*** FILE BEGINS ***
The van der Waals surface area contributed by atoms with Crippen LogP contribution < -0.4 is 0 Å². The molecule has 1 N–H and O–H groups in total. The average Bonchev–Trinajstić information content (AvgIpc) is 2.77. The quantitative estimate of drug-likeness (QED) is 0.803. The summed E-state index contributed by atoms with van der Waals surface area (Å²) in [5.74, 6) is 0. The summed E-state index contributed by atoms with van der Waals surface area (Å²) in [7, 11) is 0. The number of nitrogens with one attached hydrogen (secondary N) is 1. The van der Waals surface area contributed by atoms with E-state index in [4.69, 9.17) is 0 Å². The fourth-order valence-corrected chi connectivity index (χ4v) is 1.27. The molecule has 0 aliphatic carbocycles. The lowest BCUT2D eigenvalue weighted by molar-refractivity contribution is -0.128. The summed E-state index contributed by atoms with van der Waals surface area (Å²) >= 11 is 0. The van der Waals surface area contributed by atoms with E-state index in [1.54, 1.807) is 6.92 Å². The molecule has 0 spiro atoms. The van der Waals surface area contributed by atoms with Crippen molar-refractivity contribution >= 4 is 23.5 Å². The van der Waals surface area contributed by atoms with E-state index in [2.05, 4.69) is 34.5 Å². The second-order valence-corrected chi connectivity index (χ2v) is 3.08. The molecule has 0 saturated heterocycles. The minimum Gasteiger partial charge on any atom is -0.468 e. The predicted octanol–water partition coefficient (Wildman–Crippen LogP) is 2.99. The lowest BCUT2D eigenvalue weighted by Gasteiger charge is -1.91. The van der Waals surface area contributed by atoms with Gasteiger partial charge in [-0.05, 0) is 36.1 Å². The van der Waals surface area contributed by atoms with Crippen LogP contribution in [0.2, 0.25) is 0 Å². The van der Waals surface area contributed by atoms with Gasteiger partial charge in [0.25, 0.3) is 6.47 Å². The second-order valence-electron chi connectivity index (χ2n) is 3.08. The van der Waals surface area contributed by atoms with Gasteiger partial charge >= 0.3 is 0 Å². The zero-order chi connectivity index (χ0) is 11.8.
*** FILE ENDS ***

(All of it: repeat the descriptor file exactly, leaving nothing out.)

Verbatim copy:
The van der Waals surface area contributed by atoms with Crippen LogP contribution < -0.4 is 0 Å². The molecule has 1 N–H and O–H groups in total. The average Bonchev–Trinajstić information content (AvgIpc) is 2.77. The quantitative estimate of drug-likeness (QED) is 0.803. The summed E-state index contributed by atoms with van der Waals surface area (Å²) in [5.74, 6) is 0. The summed E-state index contributed by atoms with van der Waals surface area (Å²) in [7, 11) is 0. The number of nitrogens with one attached hydrogen (secondary N) is 1. The van der Waals surface area contributed by atoms with E-state index in [4.69, 9.17) is 0 Å². The fourth-order valence-corrected chi connectivity index (χ4v) is 1.27. The molecule has 0 aliphatic carbocycles. The lowest BCUT2D eigenvalue weighted by molar-refractivity contribution is -0.128. The summed E-state index contributed by atoms with van der Waals surface area (Å²) >= 11 is 0. The van der Waals surface area contributed by atoms with E-state index in [1.54, 1.807) is 6.92 Å². The molecule has 0 spiro atoms. The van der Waals surface area contributed by atoms with Crippen molar-refractivity contribution >= 4 is 23.5 Å². The van der Waals surface area contributed by atoms with E-state index in [2.05, 4.69) is 34.5 Å². The second-order valence-corrected chi connectivity index (χ2v) is 3.08. The molecule has 0 saturated heterocycles. The minimum Gasteiger partial charge on any atom is -0.468 e. The predicted octanol–water partition coefficient (Wildman–Crippen LogP) is 2.99. The lowest BCUT2D eigenvalue weighted by Gasteiger charge is -1.91. The van der Waals surface area contributed by atoms with Gasteiger partial charge in [-0.05, 0) is 36.1 Å². The van der Waals surface area contributed by atoms with Crippen LogP contribution in [0.2, 0.25) is 0 Å². The van der Waals surface area contributed by atoms with Gasteiger partial charge in [0.25, 0.3) is 6.47 Å². The second-order valence-electron chi connectivity index (χ2n) is 3.08. The van der Waals surface area contributed by atoms with Gasteiger partial charge >= 0.3 is 0 Å². The zero-order chi connectivity index (χ0) is 11.8.